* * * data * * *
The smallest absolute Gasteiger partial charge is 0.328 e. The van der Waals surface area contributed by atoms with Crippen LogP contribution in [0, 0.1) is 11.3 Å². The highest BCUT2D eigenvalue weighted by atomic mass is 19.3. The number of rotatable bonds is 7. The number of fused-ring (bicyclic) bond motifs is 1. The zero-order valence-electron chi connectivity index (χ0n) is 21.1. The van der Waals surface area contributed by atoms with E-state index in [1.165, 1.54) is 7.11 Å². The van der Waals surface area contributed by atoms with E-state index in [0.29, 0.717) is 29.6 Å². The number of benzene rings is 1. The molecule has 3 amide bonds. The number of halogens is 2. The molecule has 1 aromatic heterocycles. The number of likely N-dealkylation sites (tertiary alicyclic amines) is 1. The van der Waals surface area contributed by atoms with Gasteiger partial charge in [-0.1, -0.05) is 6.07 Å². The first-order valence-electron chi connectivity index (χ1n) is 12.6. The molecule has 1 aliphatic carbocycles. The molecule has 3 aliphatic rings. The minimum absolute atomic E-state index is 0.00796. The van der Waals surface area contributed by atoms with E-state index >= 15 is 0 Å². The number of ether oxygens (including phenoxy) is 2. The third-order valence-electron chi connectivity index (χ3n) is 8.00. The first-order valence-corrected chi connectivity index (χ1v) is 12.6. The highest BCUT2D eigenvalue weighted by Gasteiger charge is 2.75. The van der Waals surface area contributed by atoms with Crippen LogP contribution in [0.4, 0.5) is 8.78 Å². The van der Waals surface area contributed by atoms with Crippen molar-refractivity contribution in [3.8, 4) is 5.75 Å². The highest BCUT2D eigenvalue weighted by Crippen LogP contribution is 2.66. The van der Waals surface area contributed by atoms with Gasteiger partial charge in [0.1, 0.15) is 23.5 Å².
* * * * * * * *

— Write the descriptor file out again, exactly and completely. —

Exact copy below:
The smallest absolute Gasteiger partial charge is 0.328 e. The van der Waals surface area contributed by atoms with Crippen LogP contribution in [0, 0.1) is 11.3 Å². The highest BCUT2D eigenvalue weighted by atomic mass is 19.3. The number of rotatable bonds is 7. The number of fused-ring (bicyclic) bond motifs is 1. The zero-order valence-electron chi connectivity index (χ0n) is 21.1. The van der Waals surface area contributed by atoms with E-state index in [1.165, 1.54) is 7.11 Å². The van der Waals surface area contributed by atoms with E-state index in [0.29, 0.717) is 29.6 Å². The number of benzene rings is 1. The molecule has 3 amide bonds. The number of halogens is 2. The molecule has 1 aromatic heterocycles. The number of likely N-dealkylation sites (tertiary alicyclic amines) is 1. The van der Waals surface area contributed by atoms with Gasteiger partial charge in [-0.1, -0.05) is 6.07 Å². The first-order valence-electron chi connectivity index (χ1n) is 12.6. The molecule has 1 aliphatic carbocycles. The molecule has 3 aliphatic rings. The minimum absolute atomic E-state index is 0.00796. The van der Waals surface area contributed by atoms with E-state index >= 15 is 0 Å². The number of ether oxygens (including phenoxy) is 2. The third-order valence-electron chi connectivity index (χ3n) is 8.00. The first-order valence-corrected chi connectivity index (χ1v) is 12.6. The highest BCUT2D eigenvalue weighted by Gasteiger charge is 2.75. The van der Waals surface area contributed by atoms with Crippen LogP contribution in [0.4, 0.5) is 8.78 Å². The van der Waals surface area contributed by atoms with Crippen molar-refractivity contribution in [3.8, 4) is 5.75 Å². The highest BCUT2D eigenvalue weighted by Crippen LogP contribution is 2.66. The van der Waals surface area contributed by atoms with Gasteiger partial charge in [0.1, 0.15) is 23.5 Å².